After five seasons as Edie Brit on Desperate Housewives, Nicollette Sheridan no longer had a job on the popular television drama. Touchstone Television Productions had an employment contract with Sheridan for the first season of the show with the option to renew the contract each season for six additional seasons. It chose not to renew Sheridan’s contract and Brit was killed in a fatal car accident during season five.
The Court of Appeal for the State of California, Second Appellate District, held that Sheridan was not wrongfully terminated from the show in retaliation for accusing a creator of Desperate Housewives of assault. Rather, Touchstone legally exercised its option not to renew her contract for another season when it informed her during season five that they would not be bringing her back for season six.
A jury had originally heard Sheridan’s claims of wrongful termination and retaliation against Touchstone, but was unable to reach a verdict. A mistrial was declared and Touchstone sought relief from the Court of Appeal. A finding that the production company had simply not renewed her contract rather than terminated her would remove the need for retrying the wrongful termination case.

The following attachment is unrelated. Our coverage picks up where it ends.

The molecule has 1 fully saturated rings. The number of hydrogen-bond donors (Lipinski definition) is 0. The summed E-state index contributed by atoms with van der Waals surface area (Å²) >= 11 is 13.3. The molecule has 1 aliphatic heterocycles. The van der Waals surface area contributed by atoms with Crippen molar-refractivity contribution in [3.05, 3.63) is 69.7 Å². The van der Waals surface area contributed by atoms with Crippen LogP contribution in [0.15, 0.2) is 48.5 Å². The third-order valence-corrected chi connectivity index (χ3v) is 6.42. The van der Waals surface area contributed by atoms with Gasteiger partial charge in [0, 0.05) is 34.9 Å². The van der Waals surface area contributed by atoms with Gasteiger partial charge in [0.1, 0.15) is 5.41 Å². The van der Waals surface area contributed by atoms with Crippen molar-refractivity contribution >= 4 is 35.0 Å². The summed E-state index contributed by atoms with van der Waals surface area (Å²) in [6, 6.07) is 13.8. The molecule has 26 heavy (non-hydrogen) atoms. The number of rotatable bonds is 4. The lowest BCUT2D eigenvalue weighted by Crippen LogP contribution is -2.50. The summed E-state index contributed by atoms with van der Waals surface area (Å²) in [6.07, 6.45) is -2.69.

The Court of Appeal agreed with Touchstone and refused to allow Sheridan to sue for wrongful termination in violation of public policy when her contract was simply not renewed for another season. She had a fixed-term contract and completed the term of her contract by finishing season 5 of Desperate Housewives. Sheridan received payment in full for her acting services during Season 5 under the terms of the contract.
Rather than suing for wrongful termination in violation of public policy, the Court of Appeal noted that Sheridan may have a better claim for retaliation after making a claim about unsafe working conditions (as related to the assault). The alleged assault took place in September of 2008; Sheridan was notified that her contract would not be renewed in February of 2009.
Source: Touchstone Television v. Super. Ct.